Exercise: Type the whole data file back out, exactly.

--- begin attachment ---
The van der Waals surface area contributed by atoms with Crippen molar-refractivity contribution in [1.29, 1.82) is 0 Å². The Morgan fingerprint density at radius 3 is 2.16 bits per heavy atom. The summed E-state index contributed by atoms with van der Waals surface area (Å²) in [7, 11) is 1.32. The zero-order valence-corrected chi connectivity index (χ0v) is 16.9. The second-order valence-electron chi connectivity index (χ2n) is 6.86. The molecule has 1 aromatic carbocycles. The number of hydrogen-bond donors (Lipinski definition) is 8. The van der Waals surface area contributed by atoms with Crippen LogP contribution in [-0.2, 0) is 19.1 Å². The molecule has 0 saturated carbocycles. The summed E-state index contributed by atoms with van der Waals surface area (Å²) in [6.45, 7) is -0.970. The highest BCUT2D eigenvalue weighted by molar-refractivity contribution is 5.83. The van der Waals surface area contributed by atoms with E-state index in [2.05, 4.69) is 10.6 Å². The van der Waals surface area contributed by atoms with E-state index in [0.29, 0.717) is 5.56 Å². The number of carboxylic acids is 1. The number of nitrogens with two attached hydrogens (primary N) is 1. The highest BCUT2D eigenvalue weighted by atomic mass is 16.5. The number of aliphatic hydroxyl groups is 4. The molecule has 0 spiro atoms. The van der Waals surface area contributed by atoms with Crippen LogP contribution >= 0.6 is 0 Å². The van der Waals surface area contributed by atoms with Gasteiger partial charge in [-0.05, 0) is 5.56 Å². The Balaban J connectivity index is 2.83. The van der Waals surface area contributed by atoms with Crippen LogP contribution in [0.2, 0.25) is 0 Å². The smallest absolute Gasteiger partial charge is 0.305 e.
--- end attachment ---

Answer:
The van der Waals surface area contributed by atoms with Crippen molar-refractivity contribution in [1.29, 1.82) is 0 Å². The Morgan fingerprint density at radius 3 is 2.16 bits per heavy atom. The summed E-state index contributed by atoms with van der Waals surface area (Å²) in [7, 11) is 1.32. The zero-order valence-corrected chi connectivity index (χ0v) is 16.9. The second-order valence-electron chi connectivity index (χ2n) is 6.86. The molecule has 1 aromatic carbocycles. The number of hydrogen-bond donors (Lipinski definition) is 8. The van der Waals surface area contributed by atoms with Crippen LogP contribution in [-0.2, 0) is 19.1 Å². The molecule has 0 saturated carbocycles. The summed E-state index contributed by atoms with van der Waals surface area (Å²) in [6.45, 7) is -0.970. The highest BCUT2D eigenvalue weighted by molar-refractivity contribution is 5.83. The van der Waals surface area contributed by atoms with E-state index in [2.05, 4.69) is 10.6 Å². The van der Waals surface area contributed by atoms with E-state index in [0.29, 0.717) is 5.56 Å². The number of carboxylic acids is 1. The number of nitrogens with two attached hydrogens (primary N) is 1. The highest BCUT2D eigenvalue weighted by atomic mass is 16.5. The number of aliphatic hydroxyl groups is 4. The molecule has 0 spiro atoms. The van der Waals surface area contributed by atoms with Crippen LogP contribution >= 0.6 is 0 Å². The van der Waals surface area contributed by atoms with Gasteiger partial charge in [-0.05, 0) is 5.56 Å². The Balaban J connectivity index is 2.83. The van der Waals surface area contributed by atoms with Crippen LogP contribution in [0.2, 0.25) is 0 Å². The smallest absolute Gasteiger partial charge is 0.305 e.